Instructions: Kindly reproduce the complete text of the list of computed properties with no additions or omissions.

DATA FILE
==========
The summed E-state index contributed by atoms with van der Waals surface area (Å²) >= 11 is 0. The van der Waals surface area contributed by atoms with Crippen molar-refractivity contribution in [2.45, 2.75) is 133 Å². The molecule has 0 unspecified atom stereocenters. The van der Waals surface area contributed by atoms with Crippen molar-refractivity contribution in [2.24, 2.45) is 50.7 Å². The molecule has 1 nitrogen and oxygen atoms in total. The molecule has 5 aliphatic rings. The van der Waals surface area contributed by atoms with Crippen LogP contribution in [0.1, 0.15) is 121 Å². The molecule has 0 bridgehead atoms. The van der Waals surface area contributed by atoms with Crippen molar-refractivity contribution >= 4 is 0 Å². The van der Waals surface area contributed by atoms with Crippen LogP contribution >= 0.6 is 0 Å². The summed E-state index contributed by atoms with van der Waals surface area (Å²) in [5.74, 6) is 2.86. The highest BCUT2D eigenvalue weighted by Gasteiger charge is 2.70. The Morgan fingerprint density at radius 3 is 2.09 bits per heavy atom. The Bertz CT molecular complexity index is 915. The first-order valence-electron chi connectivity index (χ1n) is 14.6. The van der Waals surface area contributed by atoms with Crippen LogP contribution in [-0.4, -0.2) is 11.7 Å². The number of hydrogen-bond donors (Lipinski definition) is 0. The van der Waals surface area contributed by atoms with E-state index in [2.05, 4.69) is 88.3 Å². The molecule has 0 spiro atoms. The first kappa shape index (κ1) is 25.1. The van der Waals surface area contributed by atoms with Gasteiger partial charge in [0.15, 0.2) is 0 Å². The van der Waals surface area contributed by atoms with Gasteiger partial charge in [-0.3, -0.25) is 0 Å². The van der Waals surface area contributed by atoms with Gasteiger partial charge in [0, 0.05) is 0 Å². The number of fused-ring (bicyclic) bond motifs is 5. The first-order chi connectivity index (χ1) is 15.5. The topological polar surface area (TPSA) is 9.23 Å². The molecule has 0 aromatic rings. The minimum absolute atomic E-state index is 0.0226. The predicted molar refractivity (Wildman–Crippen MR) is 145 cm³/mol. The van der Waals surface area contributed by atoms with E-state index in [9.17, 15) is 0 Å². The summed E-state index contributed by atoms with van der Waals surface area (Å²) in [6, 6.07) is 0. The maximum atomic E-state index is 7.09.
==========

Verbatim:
The summed E-state index contributed by atoms with van der Waals surface area (Å²) >= 11 is 0. The van der Waals surface area contributed by atoms with Crippen molar-refractivity contribution in [2.45, 2.75) is 133 Å². The molecule has 0 unspecified atom stereocenters. The van der Waals surface area contributed by atoms with Crippen molar-refractivity contribution in [2.24, 2.45) is 50.7 Å². The molecule has 1 nitrogen and oxygen atoms in total. The molecule has 5 aliphatic rings. The van der Waals surface area contributed by atoms with Crippen LogP contribution in [0.1, 0.15) is 121 Å². The molecule has 0 bridgehead atoms. The van der Waals surface area contributed by atoms with Crippen molar-refractivity contribution >= 4 is 0 Å². The van der Waals surface area contributed by atoms with Crippen LogP contribution >= 0.6 is 0 Å². The summed E-state index contributed by atoms with van der Waals surface area (Å²) in [5.74, 6) is 2.86. The highest BCUT2D eigenvalue weighted by Gasteiger charge is 2.70. The Morgan fingerprint density at radius 3 is 2.09 bits per heavy atom. The Bertz CT molecular complexity index is 915. The first-order valence-electron chi connectivity index (χ1n) is 14.6. The van der Waals surface area contributed by atoms with Crippen LogP contribution in [-0.4, -0.2) is 11.7 Å². The number of hydrogen-bond donors (Lipinski definition) is 0. The van der Waals surface area contributed by atoms with E-state index in [2.05, 4.69) is 88.3 Å². The molecule has 0 spiro atoms. The first kappa shape index (κ1) is 25.1. The van der Waals surface area contributed by atoms with Gasteiger partial charge in [0.15, 0.2) is 0 Å². The van der Waals surface area contributed by atoms with Gasteiger partial charge in [-0.3, -0.25) is 0 Å². The van der Waals surface area contributed by atoms with Gasteiger partial charge in [0, 0.05) is 0 Å². The number of fused-ring (bicyclic) bond motifs is 5. The first-order chi connectivity index (χ1) is 15.5. The topological polar surface area (TPSA) is 9.23 Å². The molecule has 0 aromatic rings. The minimum absolute atomic E-state index is 0.0226. The predicted molar refractivity (Wildman–Crippen MR) is 145 cm³/mol. The van der Waals surface area contributed by atoms with E-state index in [9.17, 15) is 0 Å². The summed E-state index contributed by atoms with van der Waals surface area (Å²) in [6, 6.07) is 0. The maximum atomic E-state index is 7.09.